Little Tehran is Toronto's hotbed for Iranian food and culture
If you're looking for a taste of Persian culture, look no further than a small strip of Yonge Street – nicknamed Little Tehran – which offers everything from juicy kebabs to pomegranate ice cream within a 900-metre radius.
Stretching towards Steeles and beginning just north of Finch, it's hard to tell where Little Tehran begins and its southerly neighbour, Koreatown North, ends.
Walking this part of Yonge can seem bewildering at first: everything from the sidewalks to the plazas seem far apart, and traffic here tends to zoom by at alarming speeds. The food, however, makes this 10-minute walk from Finch station totally worth it.
There are three major things to note in Little Tehran: phenomenal kebab joints, delicious pastries shops, and currency exchange stores, the latter of which there are plenty.
The Toronto Iranian Plaza is the central hub of Little Tehran. Open for over 20 years, this little strip mall at 6075 Yonge Street has evolved over the years to become the one-stop shop for the massive Persian community in the Willowdale neighbourhood.
If you don't have much time to explore, this small collection of markets and bakeries should be your one and only destination.
Start off at Super Arzon, the beating heart of the Iranian Plaza. Opened by Kiekavoss "Carl" Hosseinzadeh, this 24-hour supermarket was the first mainstay to transform the plaza into the Iranian-centric community mall it is today.
Enter through either of Arzon's doorways to access the grocery store or to head straight to the hot table area, where staff offer combos of gourmeh sabzi (the quintessential Iranian green stew) or bamieh (okra stew) for $9.99, plus skewers of delicious kebabs, made to order.
Just next door is another dinner go-to, Altona Kabob, which serves a full menu of kebab varieties with heaping piles of rice, paired with a duo of roasted tomatoes.
There's ample seating in this low-key takeout spot and it's open until 4 a.m. daily, making Altona an ideal nighttime spot to satisfy those late kebab cravings.
Steps down is BB Cafe, a sophisticated yet homey little place that's been serving pastries and coffee since 2007. With another location in Richmond Hill, you can dine-in or take an assortment of pistachio'd, rosewatery desserts or custom cakes to-go.
If you're looking for something quick on a hot day, BB has a small ice cream counter of mind blowingly delicious flavours like pomegranate and their signature pistachio-saffron; even their vanilla tastes better than average. They're generous with their samples so don't be shy.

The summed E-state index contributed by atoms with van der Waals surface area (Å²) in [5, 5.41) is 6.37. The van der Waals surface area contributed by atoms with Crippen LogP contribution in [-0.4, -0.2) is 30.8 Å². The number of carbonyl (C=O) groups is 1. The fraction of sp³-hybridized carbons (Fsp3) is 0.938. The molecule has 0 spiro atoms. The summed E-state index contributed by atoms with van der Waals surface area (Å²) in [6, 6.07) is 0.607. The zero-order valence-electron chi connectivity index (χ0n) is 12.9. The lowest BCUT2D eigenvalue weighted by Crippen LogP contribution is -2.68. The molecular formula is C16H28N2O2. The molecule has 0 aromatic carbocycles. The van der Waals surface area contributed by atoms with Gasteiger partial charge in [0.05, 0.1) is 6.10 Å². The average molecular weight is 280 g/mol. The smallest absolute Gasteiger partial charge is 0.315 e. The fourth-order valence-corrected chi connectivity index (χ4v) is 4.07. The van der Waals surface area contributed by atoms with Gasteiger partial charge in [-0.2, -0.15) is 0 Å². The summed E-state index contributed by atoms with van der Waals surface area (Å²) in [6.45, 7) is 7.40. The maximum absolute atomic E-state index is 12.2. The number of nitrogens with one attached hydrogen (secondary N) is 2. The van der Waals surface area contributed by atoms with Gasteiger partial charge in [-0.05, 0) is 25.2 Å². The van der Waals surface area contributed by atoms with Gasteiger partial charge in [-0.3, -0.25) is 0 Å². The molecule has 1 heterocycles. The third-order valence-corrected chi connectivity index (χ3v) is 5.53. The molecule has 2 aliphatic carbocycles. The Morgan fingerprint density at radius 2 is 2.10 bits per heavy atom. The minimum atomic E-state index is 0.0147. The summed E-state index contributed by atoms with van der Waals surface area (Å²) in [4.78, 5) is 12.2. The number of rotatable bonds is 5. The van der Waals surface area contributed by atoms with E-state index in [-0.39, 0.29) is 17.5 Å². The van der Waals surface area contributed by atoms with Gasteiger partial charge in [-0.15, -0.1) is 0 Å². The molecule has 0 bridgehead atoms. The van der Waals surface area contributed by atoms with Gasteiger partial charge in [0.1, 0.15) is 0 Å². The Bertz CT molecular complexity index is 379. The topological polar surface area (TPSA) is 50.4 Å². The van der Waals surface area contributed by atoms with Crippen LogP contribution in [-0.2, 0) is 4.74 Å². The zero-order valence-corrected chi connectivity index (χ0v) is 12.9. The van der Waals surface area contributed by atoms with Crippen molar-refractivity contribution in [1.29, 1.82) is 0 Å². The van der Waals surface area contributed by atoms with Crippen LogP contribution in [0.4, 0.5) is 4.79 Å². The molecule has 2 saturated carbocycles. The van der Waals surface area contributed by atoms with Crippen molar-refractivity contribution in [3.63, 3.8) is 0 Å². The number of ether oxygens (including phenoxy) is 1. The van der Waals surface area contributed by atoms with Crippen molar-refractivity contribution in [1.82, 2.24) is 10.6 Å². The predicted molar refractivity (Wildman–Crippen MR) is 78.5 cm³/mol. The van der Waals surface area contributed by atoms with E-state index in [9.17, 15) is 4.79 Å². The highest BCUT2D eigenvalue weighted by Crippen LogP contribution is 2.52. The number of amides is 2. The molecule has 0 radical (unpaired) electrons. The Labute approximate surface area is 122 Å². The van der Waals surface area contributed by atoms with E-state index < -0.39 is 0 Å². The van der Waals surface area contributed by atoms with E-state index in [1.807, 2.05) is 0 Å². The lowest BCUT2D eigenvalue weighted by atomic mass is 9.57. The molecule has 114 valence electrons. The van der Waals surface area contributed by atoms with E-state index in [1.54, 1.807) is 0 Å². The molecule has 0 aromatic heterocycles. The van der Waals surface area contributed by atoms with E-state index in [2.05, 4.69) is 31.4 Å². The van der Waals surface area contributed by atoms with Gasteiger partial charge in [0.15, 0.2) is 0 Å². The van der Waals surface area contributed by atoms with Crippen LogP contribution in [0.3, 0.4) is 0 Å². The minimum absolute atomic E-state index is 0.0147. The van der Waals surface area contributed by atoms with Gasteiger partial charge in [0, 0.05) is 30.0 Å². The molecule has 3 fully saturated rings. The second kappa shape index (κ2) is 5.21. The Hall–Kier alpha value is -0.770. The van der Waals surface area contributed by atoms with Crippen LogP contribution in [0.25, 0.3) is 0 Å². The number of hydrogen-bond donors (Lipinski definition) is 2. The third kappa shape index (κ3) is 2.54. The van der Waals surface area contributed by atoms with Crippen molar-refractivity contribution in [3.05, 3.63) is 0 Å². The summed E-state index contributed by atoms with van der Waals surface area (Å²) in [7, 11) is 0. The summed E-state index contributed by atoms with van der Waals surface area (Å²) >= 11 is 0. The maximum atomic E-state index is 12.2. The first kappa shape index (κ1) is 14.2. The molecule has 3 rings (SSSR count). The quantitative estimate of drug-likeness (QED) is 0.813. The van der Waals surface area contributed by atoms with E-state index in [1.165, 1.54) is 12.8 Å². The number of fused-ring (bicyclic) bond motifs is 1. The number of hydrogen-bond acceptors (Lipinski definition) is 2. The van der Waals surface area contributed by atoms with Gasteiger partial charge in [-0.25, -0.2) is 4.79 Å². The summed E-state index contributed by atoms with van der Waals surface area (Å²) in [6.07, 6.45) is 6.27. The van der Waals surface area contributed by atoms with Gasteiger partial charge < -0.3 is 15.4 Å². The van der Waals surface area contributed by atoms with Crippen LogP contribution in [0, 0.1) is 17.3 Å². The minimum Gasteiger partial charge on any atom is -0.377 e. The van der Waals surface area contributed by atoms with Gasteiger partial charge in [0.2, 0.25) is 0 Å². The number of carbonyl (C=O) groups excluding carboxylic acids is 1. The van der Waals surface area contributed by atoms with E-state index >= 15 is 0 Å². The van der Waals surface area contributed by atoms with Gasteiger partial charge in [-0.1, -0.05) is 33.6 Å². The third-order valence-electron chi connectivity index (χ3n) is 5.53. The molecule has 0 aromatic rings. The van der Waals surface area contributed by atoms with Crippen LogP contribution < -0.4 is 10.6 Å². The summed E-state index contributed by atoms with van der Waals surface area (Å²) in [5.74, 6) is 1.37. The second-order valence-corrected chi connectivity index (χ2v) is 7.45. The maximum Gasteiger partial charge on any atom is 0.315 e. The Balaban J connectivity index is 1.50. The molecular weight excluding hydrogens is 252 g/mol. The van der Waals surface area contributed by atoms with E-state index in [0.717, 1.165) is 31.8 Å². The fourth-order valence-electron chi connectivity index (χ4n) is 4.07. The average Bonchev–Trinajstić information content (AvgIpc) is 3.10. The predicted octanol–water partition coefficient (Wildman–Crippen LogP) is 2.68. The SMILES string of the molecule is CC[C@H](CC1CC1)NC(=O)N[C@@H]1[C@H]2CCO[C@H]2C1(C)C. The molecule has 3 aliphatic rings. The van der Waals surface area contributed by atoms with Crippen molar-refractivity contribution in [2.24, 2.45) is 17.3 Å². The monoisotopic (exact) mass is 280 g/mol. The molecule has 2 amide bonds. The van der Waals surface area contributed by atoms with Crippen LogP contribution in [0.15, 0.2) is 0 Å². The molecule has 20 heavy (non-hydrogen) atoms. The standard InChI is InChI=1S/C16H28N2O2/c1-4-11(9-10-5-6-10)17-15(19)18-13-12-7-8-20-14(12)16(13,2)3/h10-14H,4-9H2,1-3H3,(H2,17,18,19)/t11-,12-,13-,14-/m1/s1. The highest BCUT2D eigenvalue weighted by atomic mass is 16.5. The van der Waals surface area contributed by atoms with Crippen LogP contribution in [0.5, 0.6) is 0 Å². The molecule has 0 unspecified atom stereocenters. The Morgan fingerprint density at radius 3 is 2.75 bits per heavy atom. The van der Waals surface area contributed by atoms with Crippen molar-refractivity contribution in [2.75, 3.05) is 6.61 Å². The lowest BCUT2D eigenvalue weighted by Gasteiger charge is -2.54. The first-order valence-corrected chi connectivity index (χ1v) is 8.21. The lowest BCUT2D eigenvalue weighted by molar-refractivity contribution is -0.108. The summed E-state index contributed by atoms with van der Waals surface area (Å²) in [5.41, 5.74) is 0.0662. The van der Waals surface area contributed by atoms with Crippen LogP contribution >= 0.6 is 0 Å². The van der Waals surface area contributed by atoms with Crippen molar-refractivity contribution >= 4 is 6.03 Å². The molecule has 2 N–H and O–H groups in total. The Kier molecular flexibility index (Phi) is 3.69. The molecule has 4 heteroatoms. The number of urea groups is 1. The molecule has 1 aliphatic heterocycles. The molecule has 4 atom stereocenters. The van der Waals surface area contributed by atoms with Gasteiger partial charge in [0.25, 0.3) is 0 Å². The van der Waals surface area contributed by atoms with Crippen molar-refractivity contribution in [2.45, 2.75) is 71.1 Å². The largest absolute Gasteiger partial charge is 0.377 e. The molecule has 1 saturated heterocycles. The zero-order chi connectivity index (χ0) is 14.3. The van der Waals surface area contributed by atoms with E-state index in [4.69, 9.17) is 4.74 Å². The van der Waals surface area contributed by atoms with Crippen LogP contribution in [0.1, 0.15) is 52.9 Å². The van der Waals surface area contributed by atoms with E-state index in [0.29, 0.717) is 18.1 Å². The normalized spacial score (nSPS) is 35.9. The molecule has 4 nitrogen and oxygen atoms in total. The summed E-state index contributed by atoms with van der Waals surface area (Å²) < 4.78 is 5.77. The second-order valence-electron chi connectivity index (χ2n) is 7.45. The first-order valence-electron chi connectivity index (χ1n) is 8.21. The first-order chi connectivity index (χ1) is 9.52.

They even offer tubs of their ice cream and their pocket-sized portions of their pistachio-saffron ice cream sandwiched between two waffles.
Hard to miss is the newer pastry shop Papa Cafe, a bright pink shop with an even pinker interior where they serve their house-made sweets.
Open since 2013, this bakery cafe gives a distinctly different vibe than BB Cafe but is a strong confectionery contender: a second floor boasts a spacious and elegant eating area with a little patio that gives a great view of the neighbouring Centre Park.
You can grab a cup of hot saffron tea to enjoy in all the store's pink glory, served with some rock candy for an extra sweet experience.
If you head outside the plaza and round the corner, you'll find Shabestan Cafe, which sits facing the more tranquil Centre Avenue. A lush walkway leads you to the entrance of this restaurant and humble banquet hall, with a small outdoor patio lined with flowers.
Cross the street to leave the Iranian Plaza and head toward Khorak Supermarket directly across from it. The most well-known Persian grocery store in the city, it has everything from imported Iranian honey comb to a delectable lunch counter.
To witness something totally unique, head to the back of store to watch as staff toss huge loaves of fresh-baked barbari flatbread from the subterraneous bakery. Grab one hot and bag it yourself for $1.99.
While Little Tehran isn't solely comprised of the Iranian Plaza and Super Khorak, those two destinations are undoubtedly the major attractions.
There are, however, plenty of restaurants that will provide a more formal sit-down experience, like Zaffron just north of Khorak, and Red Rose Patisserie with cases full of sharini tar and sharini khoshk: moist and dry sweets.
Continue past the bustling Centrepoint Mall to dine at North Restaurant or Shomal in Farsi, one of the best Persian restaurants in the city located in a plaza of mostly Korean restaurants, marking the unofficial edge of Little Tehran.
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